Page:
It was shown that inhibition of Th17 differentiation via IL-27 is dependent on STAT1, because S1KO T cells stimulated with TGF-β, IL-6, and IL-27 generate a similar percentage of IL-17–producing cells as S1KO T cells stimulated with TGF-β and IL-6 alone (25, 29). Based on the relatively low amount of p-STAT3 induced by IL-27 compared with IL-6 (Fig. 1), and given the similarity in Th17 induction, we expected IL-6 with and without IL-27 to induce similar p-STAT3 profiles in S1KO T cells. To test this, we measured the p-STAT3 profiles over time in WT (Fig. 3A) and S1KO (Fig. 3B) T cells after stimulation with IL-6, IL-27, or IL-6 and IL-27. In WT T cells, IL-6 induced the most p-STAT3 at all times, and IL-27 induced the least amount of p-STAT3. As early as 15 min, a decrease in p-STAT3 was observed in WT T cells upon addition of IL-27 to IL-6, so that the p-STAT3 profile of WT T cells stimulated with IL-6+IL-27 fell in between the p-STAT3 profiles of IL-6– and IL-27–treated WT cells (Fig. 3A). In contrast, in S1KO cells, the STAT3-activation profiles for IL-6 and IL-6+IL-27 were almost identical, implying that the presence of STAT1 is somehow able to reduce the level of activation of STAT3. In addition, we observed that IL-27 induced only slightly less p-STAT3 in S1KO T cells compared with the other two conditions. Statistical analysis supported that p-STAT3 profiles induced by IL-6 and IL-27 in WT cells were significantly different (p = 0.0139), whereas p-STAT3 profiles induced by IL-6 and IL-27 in S1KO cells were not significantly different (p = 0.0812). IL-27 also was described to activate STAT5 (36). Thus, we measured STAT5-activation profiles in response to IL-6, IL-27, and IL-6+IL-27 in WT and S1KO CD4 T cells. In addition, we included the cytokine IL-7, a strong activator of STAT5, as a positive control. As expected, IL-7 induced high levels of p-STAT5 at all times, peaking at 15 min in WT and S1KO T cells. In contrast, the other cytokines induced only negligible amounts of p-STAT5 at all times (Supplemental Fig. 2), indicating that activation of STAT5 in response to IL-27 is not relevant in our experimental system.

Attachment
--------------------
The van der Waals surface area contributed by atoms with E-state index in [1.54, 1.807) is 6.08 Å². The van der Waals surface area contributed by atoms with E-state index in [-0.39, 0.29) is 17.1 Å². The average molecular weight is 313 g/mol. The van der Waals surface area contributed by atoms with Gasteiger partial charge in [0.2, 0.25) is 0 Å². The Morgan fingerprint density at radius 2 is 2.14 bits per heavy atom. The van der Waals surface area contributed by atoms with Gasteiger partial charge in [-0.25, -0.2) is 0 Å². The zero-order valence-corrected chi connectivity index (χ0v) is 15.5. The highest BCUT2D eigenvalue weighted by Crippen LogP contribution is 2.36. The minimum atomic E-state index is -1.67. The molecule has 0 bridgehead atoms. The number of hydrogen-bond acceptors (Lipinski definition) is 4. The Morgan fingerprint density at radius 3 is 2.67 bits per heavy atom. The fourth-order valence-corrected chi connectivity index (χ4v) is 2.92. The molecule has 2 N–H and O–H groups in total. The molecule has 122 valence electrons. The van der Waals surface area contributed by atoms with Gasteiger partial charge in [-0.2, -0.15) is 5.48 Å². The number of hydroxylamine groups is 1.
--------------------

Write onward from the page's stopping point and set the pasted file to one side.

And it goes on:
IL-27 induces Th17-like cells in S1KO T cells
Given the similarity between the p-STAT3 profiles induced by IL-6 and IL-27 in S1KO T cells, we predicted that, in the absence of STAT1, IL-27 induces enough p-STAT3 to drive Th17 differentiation when combined with TGF-β. To test our prediction, we cultured naive CD4+ T cells (CD4+CD25−CD62Lhi) from either WT or S1KO mice with anti-CD3 and anti-CD28 Abs and with no cytokines (Th0), TGF-β, TGF-β+IL-6, TGF-β+IL-6+IL-27, or TGF-β+IL-27. After 4 d, we measured IL-17 production (Fig. 4A). Consistent with previous studies, IL-27 potently inhibited Th17 differentiation in WT cells treated with IL-6+IL-27+TGF-β, but it did not inhibit Th17 differentiation in S1KO cells treated with IL-6+IL-27+TGF-β (25, 29). As expected, IL-27 and TGF-β did not induce any Th17 differentiation in WT cells. In contrast, treatment of S1KO T cells with IL-27 and TGF-β generated a significant percentage of IL-17+ cells (Fig. 4A), as we predicted based on the p-STAT3 profiles. Accordingly, S1KO T cells treated with IL-27+TGF-β displayed a Th17-like phenotype: they produced and secreted similar amounts of IL-17 and expressed similar RORγt (Rorc) mRNA levels as did WT Th17 cells generated via IL-6+TGF-β. In addition, IL-27+TGF-β–treated S1KO T cells did not express Th1-associated markers [i.e., they did not produce IFN-γ nor did they express the Th1 transcription factor T-bet (Tbx21)] (Fig. 4B, 4C).